Although it's their success with trotters that puts the Grices in the spotlight, they breed from just as many pacing mares as well; their hoppled heroes in recent times include the likes of Indian Giver, Wiltshire, Parasite, Pretty Dollybird and this season's Kindergarten Stakes winner El Nino. "We put thirteen mares to stud last year," Grice said, adding that they've bred more at times in the past. There's about a dozen other mares out in the paddock which are all in foal as well, but we're in partnership with Michael House on those ones. It's a hobby for us, and we breed to lease. Everybody's got to have a hobby, whatever walk of life they're from - because if you don't, you'll die of boredom."

Credit: John Robinson writing in HR Weekly 1Apr09


YEAR: 2010


Ima Gold Digger threw the cat among the pigeons for tomorrow's Dominion when he bolted away with the Group 1 NZ Trotting FFA in national record time at Addington on Tuesday. With the likes of Leighton Hest, Stylish Monarch, One Over Kenny, Master Bomber and the speedster King Charlie all handily drawn on the front line, and the most money of all still coming for Raydon, this race looked too big an ask for Ima Gold Digger from the outside of the second line. But the way things unfolded with a hectic tempo up front, the event actually panned out pretty well for him.

Ima Gold Digger saved energy early by settling well back and Todd Mitchell had him in the three-wide train with cover starting the last lap. Ima Gold Digger was thus a fresh horse when the leading division were beginning to get the stitch, and he bounded clear early in the run home to score by four and a half lengths in the end. The improving Idid It Myway, from the outside of the front line, finished best of the rest, shading Stylish Monarch, Master Bomber, Raydon and Leighton Hest.

But there could be no excuses - Ima Gold Digger had circled the field and trotted the 2600m mobile in 3:13.3, a 1:59.6 mile rate and almost a second inside Romper Stomper's race and New Zealand record of 3:14.2 set three years ago. This was not a day particularly conducive to fast times either, with a blustery easterly making things difficult both on and off the track. What Ima Gold Digger also did is prove his previous 1:56.7 mile win at Ashburton over Dr Hook was no aberration either.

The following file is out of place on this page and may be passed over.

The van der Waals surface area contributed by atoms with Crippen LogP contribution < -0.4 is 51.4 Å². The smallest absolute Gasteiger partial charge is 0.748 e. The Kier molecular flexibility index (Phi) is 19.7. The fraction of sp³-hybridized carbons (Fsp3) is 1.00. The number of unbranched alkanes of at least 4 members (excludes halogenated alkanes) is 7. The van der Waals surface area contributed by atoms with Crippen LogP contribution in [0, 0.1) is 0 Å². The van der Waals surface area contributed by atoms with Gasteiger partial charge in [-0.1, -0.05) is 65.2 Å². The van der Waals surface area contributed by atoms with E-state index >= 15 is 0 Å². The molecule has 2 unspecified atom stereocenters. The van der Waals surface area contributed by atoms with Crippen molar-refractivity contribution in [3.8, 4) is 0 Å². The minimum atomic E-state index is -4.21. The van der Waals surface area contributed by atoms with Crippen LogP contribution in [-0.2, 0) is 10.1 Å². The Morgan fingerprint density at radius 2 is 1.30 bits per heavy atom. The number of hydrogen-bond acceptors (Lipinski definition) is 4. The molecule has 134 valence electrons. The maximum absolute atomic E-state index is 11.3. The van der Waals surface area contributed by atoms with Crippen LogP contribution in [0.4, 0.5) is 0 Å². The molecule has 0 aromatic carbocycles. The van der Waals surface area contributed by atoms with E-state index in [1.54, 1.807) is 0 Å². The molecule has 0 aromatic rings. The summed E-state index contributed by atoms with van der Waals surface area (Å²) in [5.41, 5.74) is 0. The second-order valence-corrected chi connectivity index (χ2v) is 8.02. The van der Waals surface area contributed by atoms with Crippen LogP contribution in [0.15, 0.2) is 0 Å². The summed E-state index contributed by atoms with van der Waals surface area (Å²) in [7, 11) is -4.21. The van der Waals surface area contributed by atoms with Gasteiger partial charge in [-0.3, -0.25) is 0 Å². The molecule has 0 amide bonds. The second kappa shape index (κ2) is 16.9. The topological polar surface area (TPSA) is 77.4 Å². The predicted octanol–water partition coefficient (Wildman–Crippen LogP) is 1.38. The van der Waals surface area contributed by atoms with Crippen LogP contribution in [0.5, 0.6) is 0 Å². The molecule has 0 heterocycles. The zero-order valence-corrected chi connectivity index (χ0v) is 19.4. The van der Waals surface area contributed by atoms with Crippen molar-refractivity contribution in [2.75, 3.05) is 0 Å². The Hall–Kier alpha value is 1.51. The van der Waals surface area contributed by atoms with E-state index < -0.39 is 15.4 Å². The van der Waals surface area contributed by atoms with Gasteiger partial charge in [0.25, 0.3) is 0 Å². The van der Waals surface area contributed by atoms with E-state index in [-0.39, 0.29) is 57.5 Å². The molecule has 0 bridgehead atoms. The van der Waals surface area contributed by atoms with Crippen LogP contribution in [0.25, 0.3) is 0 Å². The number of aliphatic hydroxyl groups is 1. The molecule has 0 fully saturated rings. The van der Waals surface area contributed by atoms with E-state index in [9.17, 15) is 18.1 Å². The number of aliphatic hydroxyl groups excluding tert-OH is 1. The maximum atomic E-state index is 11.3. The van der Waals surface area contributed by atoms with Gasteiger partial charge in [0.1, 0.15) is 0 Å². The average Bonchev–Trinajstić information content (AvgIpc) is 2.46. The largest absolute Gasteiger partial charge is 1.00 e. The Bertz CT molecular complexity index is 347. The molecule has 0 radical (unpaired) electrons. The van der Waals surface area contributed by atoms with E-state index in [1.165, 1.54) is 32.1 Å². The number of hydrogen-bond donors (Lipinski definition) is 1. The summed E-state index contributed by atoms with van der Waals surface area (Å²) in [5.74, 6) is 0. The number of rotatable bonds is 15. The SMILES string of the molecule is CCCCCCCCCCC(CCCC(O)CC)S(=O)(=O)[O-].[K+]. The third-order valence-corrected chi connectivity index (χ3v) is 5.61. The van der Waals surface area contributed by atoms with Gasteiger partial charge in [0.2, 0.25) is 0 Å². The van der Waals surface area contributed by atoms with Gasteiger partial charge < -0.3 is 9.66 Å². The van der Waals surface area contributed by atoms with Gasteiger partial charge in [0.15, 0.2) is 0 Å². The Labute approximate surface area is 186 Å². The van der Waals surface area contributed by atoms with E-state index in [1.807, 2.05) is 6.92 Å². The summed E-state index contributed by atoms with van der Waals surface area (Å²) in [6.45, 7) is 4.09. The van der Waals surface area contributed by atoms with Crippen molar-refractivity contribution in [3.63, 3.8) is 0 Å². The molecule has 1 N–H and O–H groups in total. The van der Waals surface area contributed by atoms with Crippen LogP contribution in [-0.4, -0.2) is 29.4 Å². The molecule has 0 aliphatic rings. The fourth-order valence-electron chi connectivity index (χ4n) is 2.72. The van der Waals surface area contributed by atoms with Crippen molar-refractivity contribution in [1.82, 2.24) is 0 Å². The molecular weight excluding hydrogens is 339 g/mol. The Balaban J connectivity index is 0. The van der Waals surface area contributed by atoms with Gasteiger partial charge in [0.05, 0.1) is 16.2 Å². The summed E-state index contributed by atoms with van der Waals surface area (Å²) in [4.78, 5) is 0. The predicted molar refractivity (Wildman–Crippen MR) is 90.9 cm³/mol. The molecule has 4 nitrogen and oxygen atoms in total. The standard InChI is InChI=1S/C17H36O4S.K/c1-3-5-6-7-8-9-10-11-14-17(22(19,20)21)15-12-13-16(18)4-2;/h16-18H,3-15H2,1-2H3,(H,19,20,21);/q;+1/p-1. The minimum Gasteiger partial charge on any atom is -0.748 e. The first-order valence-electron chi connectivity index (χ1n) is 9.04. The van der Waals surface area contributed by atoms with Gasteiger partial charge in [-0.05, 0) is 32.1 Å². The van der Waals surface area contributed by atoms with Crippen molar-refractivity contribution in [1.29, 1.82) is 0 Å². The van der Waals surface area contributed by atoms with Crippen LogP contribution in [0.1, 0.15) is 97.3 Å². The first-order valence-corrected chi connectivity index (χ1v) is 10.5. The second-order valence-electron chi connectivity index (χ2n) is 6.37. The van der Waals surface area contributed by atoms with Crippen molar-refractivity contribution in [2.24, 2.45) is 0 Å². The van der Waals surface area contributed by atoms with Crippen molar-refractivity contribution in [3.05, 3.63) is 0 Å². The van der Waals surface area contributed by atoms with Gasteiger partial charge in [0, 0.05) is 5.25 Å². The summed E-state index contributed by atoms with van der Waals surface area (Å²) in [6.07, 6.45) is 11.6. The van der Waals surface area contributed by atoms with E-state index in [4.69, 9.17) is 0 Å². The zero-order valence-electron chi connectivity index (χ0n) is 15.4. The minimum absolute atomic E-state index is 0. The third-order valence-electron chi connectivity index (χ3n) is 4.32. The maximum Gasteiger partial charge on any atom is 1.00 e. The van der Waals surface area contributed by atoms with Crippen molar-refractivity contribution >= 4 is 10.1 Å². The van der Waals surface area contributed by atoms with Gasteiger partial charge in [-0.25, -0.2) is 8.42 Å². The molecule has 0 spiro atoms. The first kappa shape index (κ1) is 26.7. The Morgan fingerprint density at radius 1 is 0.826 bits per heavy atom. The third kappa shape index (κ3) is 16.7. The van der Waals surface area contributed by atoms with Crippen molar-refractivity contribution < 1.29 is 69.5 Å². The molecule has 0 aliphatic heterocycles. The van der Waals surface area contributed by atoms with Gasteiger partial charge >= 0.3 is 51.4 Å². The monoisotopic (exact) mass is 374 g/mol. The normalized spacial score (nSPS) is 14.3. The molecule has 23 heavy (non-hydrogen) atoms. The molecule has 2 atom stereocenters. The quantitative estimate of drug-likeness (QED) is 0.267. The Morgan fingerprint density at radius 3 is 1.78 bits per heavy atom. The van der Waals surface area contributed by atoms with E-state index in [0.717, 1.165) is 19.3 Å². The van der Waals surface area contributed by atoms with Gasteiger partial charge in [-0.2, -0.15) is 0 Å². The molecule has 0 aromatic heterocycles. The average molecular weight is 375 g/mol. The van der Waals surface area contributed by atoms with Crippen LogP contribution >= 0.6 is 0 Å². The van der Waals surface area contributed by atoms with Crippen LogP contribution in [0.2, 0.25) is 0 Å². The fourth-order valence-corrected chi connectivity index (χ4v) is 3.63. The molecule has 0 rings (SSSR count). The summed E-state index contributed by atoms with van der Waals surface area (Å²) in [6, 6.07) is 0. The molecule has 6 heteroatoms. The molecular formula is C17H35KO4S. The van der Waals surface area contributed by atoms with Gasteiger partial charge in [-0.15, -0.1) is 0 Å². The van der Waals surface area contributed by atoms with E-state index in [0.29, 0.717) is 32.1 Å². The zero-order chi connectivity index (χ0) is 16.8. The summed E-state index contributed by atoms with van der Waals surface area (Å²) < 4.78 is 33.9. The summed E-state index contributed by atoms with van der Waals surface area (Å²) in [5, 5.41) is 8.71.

The 5-year-old Sundon gelding has been with Michelle Wallace at Waiuku since January, but he has been with her husband Bernie Hackett at David and Catherine Butt's Woodend Beach stables since the start of October. Wallis joined in for Cup Day, but co-owner and previous trainer Allan Georgeson was absent because "the crowd was too big". Georgeson's wife Lorraine and daugther-in-law Jan were on-hand to accept the spoils.

"He has thrived since being down here, but I think the recent improvement is simply about the fact that he is maturing all the time," said Hackett. "He could get a bit nervy at times before, but he is a much more relaxed horse now. And I daresay we'll see Allan here on Friday now," he added.

Ima Gold Digger, the fourth Group race winner from the broodmare gem Janetta's Pride, following on from prior Sundon foals in Dependable, Jo Anne and Shirley Temple, was of course the outstanding 3-year-old of his season. He won the NZ Trotting Derby, Sires' Stakes and Great Northern Trotting Derby in consecutive starts before coming up short when third at the Jewels, and then resumed in the Trotting FFA won by Speculate last year.